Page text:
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Sebastian StantonNovember 10, 20235 min read

Mindfulness in the Face of Meaninglessness

We have lost the ability to see. The majority of us allow ourselves to passively go about the day without pausing for a moment to ask what exactly it is that we are perceiving.  

The depth of our ability to perceive is virtually infinite. Pause for a moment and focus on an object. You could theoretically spend a lifetime evaluating the infinite amount of data contained in that one object. With each passing moment of intentional perception, there is a process by which that object can reveal some new quality to your perception. 

Many of us feel a lack of meaning within our lives because we have been conditioned to close our eyes to the meaning written into the very fabric of the world. The solution to our proverbial blindness lies in the practice of mindfulness

What is Mindfulness?  

Although there are many interpretations of what mindfulness means, it essentially entails a process of being mindful of why something becomes the object of your intentional perception. Why do we intentionally fixate on objects, people, and ideas? 

For example, when I enter a room, what are the first things that call out for me to perceive them? It could be an aesthetic painting on the wall, or my gaze could be directed immediately out the window to a sunset. Yet, the more my gaze pierces into the object of my perception, the more qualities it reveals to me. 

However, we cannot be in a constant state of radical mindfulness, as that would make our brains feel like they are overloaded. Rather, the purpose of mindfulness is to ask oneself, “HOW am I perceiving the world around me, and is it in a meaningful manner?” 

Mindfulness and Relevance Realization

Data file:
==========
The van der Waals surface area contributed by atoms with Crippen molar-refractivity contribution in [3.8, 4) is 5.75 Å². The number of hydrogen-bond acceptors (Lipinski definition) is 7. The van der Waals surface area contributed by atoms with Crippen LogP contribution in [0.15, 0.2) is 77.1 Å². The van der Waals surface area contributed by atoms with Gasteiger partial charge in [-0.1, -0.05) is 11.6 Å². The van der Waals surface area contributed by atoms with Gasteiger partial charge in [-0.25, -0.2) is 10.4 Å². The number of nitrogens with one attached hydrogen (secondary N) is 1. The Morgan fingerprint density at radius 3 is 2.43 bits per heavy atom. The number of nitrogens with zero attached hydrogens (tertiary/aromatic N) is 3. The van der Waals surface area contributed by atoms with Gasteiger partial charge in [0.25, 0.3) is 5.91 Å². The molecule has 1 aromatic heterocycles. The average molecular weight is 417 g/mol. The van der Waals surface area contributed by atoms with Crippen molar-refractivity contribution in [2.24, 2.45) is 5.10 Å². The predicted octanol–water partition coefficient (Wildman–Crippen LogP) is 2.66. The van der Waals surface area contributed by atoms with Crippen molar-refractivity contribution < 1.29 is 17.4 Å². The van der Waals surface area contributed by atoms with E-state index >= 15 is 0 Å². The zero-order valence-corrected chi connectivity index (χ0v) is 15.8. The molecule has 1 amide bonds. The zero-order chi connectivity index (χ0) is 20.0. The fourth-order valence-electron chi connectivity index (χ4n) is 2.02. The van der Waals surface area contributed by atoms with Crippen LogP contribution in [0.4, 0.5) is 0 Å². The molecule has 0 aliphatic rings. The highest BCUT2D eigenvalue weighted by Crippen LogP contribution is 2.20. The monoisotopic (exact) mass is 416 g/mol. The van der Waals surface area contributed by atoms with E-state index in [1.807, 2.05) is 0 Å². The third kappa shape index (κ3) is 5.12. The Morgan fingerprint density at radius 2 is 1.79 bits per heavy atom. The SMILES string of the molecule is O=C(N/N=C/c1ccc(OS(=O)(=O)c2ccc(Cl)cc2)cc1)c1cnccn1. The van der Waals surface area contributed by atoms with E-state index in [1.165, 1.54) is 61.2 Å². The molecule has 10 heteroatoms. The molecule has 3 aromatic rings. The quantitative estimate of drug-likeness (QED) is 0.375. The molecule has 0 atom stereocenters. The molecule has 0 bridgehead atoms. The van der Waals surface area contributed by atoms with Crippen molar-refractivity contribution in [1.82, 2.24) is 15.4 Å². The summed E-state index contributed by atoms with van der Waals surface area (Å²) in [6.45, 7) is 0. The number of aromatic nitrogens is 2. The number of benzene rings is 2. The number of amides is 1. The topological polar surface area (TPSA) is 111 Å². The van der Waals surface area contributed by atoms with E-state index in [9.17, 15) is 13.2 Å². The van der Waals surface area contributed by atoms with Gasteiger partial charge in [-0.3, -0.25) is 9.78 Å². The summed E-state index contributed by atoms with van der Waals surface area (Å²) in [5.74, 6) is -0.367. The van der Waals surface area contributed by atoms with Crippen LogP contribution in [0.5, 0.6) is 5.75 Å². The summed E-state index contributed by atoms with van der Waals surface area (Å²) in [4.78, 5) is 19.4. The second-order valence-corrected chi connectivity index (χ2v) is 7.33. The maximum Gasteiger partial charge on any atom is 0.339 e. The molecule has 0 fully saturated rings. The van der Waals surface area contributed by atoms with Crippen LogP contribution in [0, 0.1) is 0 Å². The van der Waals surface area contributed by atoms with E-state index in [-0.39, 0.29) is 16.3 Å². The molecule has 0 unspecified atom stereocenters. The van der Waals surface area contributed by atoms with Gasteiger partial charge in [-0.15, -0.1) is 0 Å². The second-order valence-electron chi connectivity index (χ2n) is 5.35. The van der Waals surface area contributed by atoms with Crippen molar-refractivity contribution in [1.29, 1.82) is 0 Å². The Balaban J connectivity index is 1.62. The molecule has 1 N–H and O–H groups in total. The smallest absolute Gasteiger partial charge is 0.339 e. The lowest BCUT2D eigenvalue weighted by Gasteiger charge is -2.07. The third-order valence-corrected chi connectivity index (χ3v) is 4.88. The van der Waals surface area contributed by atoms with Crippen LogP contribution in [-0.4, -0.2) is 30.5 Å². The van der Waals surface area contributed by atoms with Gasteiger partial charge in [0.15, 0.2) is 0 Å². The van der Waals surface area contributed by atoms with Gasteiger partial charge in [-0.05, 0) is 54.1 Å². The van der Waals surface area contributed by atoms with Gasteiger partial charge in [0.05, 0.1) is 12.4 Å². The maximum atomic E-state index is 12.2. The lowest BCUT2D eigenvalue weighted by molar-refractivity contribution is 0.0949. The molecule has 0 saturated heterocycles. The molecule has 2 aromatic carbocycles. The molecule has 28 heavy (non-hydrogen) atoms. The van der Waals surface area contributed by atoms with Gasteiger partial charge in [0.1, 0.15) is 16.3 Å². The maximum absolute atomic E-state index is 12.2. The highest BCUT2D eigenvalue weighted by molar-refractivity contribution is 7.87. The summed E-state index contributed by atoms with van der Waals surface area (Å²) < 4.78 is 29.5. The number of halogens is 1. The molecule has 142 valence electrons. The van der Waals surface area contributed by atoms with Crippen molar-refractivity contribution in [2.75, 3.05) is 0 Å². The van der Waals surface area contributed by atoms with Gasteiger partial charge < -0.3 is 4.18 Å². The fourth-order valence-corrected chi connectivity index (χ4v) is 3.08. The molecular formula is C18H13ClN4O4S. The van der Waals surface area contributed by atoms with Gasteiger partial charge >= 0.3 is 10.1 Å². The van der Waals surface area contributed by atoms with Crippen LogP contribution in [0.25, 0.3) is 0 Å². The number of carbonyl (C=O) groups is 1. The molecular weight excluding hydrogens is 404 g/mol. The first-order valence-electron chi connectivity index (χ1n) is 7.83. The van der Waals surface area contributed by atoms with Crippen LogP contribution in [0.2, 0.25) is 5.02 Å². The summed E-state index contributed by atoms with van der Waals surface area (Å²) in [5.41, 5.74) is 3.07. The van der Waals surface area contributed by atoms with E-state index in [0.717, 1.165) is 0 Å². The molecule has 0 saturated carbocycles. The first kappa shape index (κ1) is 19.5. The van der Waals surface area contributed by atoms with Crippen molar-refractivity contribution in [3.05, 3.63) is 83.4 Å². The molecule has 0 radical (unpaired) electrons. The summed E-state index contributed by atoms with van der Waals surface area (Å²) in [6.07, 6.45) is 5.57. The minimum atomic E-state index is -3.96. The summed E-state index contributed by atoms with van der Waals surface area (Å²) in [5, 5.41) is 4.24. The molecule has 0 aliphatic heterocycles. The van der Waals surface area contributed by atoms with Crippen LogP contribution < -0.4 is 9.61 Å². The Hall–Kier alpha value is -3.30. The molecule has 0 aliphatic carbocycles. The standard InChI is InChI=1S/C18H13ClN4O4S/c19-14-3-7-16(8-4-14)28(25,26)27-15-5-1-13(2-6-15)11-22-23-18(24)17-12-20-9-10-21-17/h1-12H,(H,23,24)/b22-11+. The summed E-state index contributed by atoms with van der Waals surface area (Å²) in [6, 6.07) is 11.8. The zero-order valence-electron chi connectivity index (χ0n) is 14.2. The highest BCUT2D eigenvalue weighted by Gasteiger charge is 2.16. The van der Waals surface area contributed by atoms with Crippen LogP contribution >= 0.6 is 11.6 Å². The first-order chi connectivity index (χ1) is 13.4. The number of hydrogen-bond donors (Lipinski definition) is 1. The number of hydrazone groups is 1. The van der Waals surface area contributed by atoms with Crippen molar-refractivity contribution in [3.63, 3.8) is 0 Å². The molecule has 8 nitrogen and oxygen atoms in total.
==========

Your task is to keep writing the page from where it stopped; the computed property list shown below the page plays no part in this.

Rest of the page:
Studies in the field of cognitive science have proposed that our perception focuses on objects to a lesser or more substantial degree through a process called relevance realization. 

Relevance realization is the process by which our mind attempts to pinpoint what matters in any given situation. This can stem from deciding between two types of food based on nutritional value or deciding fundamental beliefs after exposure to new ideas. 

What relevance realization points to is the fact that human beings have a mindful consciousness that can predict outcomes, abstract meaning from objects, and ponder information to realize whether or not it is relevant to ourselves. We have a radically unique ability to bring relevant information to the forefront of our consciousness and explore what that information means. Yet, to become more mindful, we must explore the processes that cause us to find value in the world. 

The Processes of Mindfulness   

We perceive the world through patterns of signs and symbols. When we look at an object in the world, the meaning that object has to us is pointing to something else. 

For example, a stop sign, although just a combination of metal, paint, and red and white, points to the command “stop.” We don’t have to think particularly hard when we see a stop sign; the command that it embodies is immediately and relevantly apparent. Yet, the word “stop” is just a symbol the English language has created and uses to signify that someone ought to end whatever they are doing, whether that be in their mind or physically. Meaning words are symbolic as they signify something in the objective world. When we use the word “dog,” it doesn’t make a dog anymore or less of a dog; we just use the word to signify that there is a dog in the world.